MMM: The stuff of nightmares
IAM taking a break from the Kingdom’s exhausting politics this week. I definitely need a break. I have had enough of the DC, ABC, DC, LCD, BNP egg dances which are taking us nowhere. I am a political animal and a week is never complete for me without addressing a political topic.
But too much of everything is not good for anyone’s well-being. I am now over-dozed on our local party politics. I need a break. Let me thus focus this week on a different set of politics; that is politics of the stomach.
No human being ever wants to go hungry. We all want the good life. Who would not want a bit of caviar, oysters, crayfish and the finest wine for dinner every day? Who would not want to wear the latest iconic fashion brands; Jimmy Choo, Versace, Dolce & Gabbana, Karan, Armani, Givenchy, etc.
Who would not want to zoom around the city in a Maserati or Lamborghini? We all want the finer things in life.
Even those among us with modest ambitions wish to at least have the essential basics necessary for human survival. The biggest problem is we don’t seem to know how to achieve these.
My younger brother was so obsessed with wanting to make money to afford a finer lifestyle that he used to cross the border every Wednesday and Saturday to purchase lottery tickets in South Africa. Of course he never won.
The very concept of lottery is the biggest scam ever perpetrated on humanity. After spending substantial amounts without winning, he gave up. Not before my mother had condemned him with her perennial wisdom and wit.
“There is no substitute for hard work. If you want to live like a King, work like a bloody slave. If you want the finer things in life, accumulate the wealth to afford them. If you want to accumulate the wealth, work hard, be innovative, be wise, use your brain,” opined my mother.
My mother is indeed a woman of perennial wisdom. Even though she is not well educated, she has a good grasp of rudimentary economics.
“For you to earn value, you must create the value first. For you to create the value, you must use your brain,” she has often said.
Let’s take the example of one young American man who has changed the world; Mark Zuckerberg. From a tiny bed of his University dormitory, he came up with a very simple idea of connecting the world. Playing with his laptop, he created several dots together and devised a simple scheme of enabling long lost friends to reestablish relations. The world is now overwhelmed with this simple concept. From his dormitory bed, Zuckerberg created value. His Facebook empire is now worth nearly $450 billion, the third largest company in the world after Apple and Exxon Mobile. This is just an example. I am not saying lets aspire to this level. It won’t happen. After all, our occupation is politics.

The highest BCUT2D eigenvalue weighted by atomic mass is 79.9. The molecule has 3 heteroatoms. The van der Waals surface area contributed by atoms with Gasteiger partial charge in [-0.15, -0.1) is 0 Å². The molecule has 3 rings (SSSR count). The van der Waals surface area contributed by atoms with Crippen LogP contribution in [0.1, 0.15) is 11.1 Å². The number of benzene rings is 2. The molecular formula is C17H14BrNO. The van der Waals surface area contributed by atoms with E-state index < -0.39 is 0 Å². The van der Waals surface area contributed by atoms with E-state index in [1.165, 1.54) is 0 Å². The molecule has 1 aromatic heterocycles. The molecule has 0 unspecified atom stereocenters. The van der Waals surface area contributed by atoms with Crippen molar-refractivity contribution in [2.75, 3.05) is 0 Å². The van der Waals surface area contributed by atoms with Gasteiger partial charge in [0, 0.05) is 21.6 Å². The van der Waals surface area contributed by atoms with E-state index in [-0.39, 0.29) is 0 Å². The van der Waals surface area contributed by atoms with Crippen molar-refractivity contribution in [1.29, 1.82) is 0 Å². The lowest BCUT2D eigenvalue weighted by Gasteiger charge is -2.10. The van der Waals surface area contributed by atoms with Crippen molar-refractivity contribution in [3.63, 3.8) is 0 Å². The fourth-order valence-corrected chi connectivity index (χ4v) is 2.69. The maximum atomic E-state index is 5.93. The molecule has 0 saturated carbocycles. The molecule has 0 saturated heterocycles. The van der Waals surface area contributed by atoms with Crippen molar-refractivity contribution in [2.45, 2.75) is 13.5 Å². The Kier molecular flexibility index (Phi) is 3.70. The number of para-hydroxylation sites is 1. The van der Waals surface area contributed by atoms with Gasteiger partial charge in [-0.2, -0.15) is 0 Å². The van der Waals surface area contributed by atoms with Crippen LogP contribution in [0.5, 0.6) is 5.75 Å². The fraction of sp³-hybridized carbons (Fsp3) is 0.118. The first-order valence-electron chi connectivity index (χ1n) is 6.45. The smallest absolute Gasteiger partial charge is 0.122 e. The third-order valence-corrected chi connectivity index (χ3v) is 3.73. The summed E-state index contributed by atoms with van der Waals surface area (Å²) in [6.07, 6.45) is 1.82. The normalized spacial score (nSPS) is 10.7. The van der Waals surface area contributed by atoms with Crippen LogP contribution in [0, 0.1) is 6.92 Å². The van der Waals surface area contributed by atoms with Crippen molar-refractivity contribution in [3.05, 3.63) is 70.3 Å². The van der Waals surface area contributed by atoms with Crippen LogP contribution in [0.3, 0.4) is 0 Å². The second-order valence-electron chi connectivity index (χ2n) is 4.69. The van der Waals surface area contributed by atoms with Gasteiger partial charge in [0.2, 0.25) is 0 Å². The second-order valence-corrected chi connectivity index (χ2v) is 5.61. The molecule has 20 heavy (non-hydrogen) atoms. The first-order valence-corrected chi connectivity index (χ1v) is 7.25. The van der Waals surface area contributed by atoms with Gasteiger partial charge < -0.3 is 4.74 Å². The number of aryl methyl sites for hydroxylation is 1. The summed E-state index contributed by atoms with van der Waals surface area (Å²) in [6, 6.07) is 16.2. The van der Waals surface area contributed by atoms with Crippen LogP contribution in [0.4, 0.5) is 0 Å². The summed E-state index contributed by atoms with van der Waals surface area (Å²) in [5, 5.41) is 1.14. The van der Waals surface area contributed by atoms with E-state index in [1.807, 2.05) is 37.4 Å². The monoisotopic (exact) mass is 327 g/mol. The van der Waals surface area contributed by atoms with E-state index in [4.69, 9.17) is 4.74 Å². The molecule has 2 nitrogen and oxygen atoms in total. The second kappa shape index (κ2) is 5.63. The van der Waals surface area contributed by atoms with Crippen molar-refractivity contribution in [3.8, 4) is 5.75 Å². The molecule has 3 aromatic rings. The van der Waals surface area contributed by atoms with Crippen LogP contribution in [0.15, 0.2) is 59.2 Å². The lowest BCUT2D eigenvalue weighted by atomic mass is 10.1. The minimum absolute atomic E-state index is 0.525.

I am just using Zuckerberg as an example to illustrate my mother’s simple wisdom; for you to earn value, you have to create value or be part of a process of creating value.
If you wake up every day to go and toil in a Chinese-owned factory in the industrial area, you are at least creating value. The garments that you produce bear some value to those who buy them and compensate you and your factory for your sweat. In a nutshell, we create wealth for ourselves by producing goods and services of value to others who buy them. This is simple Sothonomics that a herd boy in the mountains should understand. By rearing his sheep and goats, he is creating value. The goats and sheep will be sold to generate money from which the herd boy’s part wages will come from. Of course the money generated by the factory worker or herd boy is never enough to afford them caviar, but it might be enough to guarantee them a living, no matter how modest.
What I can never understand are the hordes of people who believe they can generate wealth without a sweat but by simply joining a scheme in which they are encouraged to deposit cash to one another with a promise of 30 percent RO1 (Return on Investment).
In a nutshell, I can never understand anyone who signs up to a scheme as crooked, silly, stupid and plain foolish as this MMM Global nonsense.
Based on the current popularity of MMM Global, we clearly still haven’t learnt any lessons about such scams. Scrutator erroneously thought that after the MKM saga, which left so many of our friends, family, colleagues and neighbours high and dry, with some of them even being ruined financially, we would have been better able to resist the lies of the scammers who run these schemes.
But alas, we had Basotho spewing vitriol at the Central Bank of Lesotho (CBL) and Consumer Protection Association (CPA) for condemning MMM Global. The CBL and CPA had rightly warned that like all Ponzi scheme bubbles, MMM Global would burst sooner rather than later.